“I agree with much of what you have to say about policy, but I also believe the flip side to be union contracts that allow tenure without any oversight. My favorite teachers and colleagues were the ones that had taught for ten plus years and were still developing themselves. Unfortunately that's not always the case. Some people, usually union propaganda, want to say that assessing teachers and making it easier to get rid of ineffective teachers means hating teachers. In no other white collar union does this happen, and it doesn't happen in a lot of blue collar unions either, where the quality of your work does end up weeding a poor performer out. Others want to blame children, families and the system, if only the government provided more to poor families their children would be ready for school. That argument is also based on policy, at least the second part, and is complete poppycock (sp?, I just like using that word).”
“I would actually have a choice as to whether to hire you or not. I would base my decision on the quality of your work. Unfortunately many families don't have that choice. So I guess you're comparing yourself to charter schools? Though I do believe in an apprenticeship approach to teaching, can be much more effective than some Ed school courses.”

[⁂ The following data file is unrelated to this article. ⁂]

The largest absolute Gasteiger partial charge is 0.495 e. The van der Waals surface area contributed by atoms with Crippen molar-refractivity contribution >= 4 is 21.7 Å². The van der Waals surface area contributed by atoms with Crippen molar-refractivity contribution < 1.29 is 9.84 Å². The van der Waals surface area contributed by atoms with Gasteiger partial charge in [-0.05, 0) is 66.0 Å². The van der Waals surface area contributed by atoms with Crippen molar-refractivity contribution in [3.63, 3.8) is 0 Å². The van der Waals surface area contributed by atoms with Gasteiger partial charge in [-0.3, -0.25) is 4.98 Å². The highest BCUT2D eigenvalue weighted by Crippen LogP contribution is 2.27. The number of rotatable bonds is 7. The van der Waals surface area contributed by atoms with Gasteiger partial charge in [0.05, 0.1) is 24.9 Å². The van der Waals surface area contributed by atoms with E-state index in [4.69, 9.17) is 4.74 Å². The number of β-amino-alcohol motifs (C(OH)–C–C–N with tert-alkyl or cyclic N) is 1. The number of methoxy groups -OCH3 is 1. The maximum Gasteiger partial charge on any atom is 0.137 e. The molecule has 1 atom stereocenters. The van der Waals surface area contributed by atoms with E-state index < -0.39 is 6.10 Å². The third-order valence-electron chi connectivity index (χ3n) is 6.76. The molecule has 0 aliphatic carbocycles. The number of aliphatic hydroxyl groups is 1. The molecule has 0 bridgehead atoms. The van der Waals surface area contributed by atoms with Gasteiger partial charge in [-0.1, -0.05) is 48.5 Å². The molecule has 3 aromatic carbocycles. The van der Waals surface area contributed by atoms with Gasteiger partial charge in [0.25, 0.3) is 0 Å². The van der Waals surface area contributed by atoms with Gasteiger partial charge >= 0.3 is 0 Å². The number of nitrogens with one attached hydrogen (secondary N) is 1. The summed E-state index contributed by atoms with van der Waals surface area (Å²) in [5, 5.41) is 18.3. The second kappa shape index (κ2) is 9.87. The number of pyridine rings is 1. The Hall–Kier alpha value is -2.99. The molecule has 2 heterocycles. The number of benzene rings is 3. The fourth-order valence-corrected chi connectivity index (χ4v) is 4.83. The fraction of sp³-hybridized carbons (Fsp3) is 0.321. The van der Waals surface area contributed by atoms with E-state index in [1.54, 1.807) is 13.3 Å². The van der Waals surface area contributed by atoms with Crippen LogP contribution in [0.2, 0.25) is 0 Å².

Scubus on Jan 11, 2013 at 18:18:56
“Families have even less of a choice who is hired in a charter school as charter companies are not answerable to the public via elected officials.
Teachers who go through an ed program do an apprenticeship of sorts - they spend the equivilent of a year doing student teaching. While it is not enough, it is far more than TFA teachers.
Today, you would have virtually NO choice in who to hire in many disciplines, especially STEM subjects. Principals are often forced to hire the ONLY teacher who applies for a position. In my school district, we have lost over 100 teachers this year alone as they leave for different professions due to falling pay and the disrespect they are getting from the public.
Good luck with that choice thing...”
Righteous Fury on Jan 7, 2012 at 10:09:09
“Parents have choices in education.
To say otherwise is pure propaganda and that's what your side has been spreading.
Parents elect the political leaders and school board members who hire the school administrators who hire, evaluate and retain teachers. The process is all very open and democratic. If parents have a problem with a certain teacher they are free to call the teacher or principal or school board.
Schools in general are a reflection of the community they serve. If the school is failing the community as a whole is failing. Don't place the blame on the school. That's a symptom not a cause.
I teach at one of the best high schools in the state of Illinois. I teacher from a terrible charter school was hired this year. We joke about how much better a teacher he is now.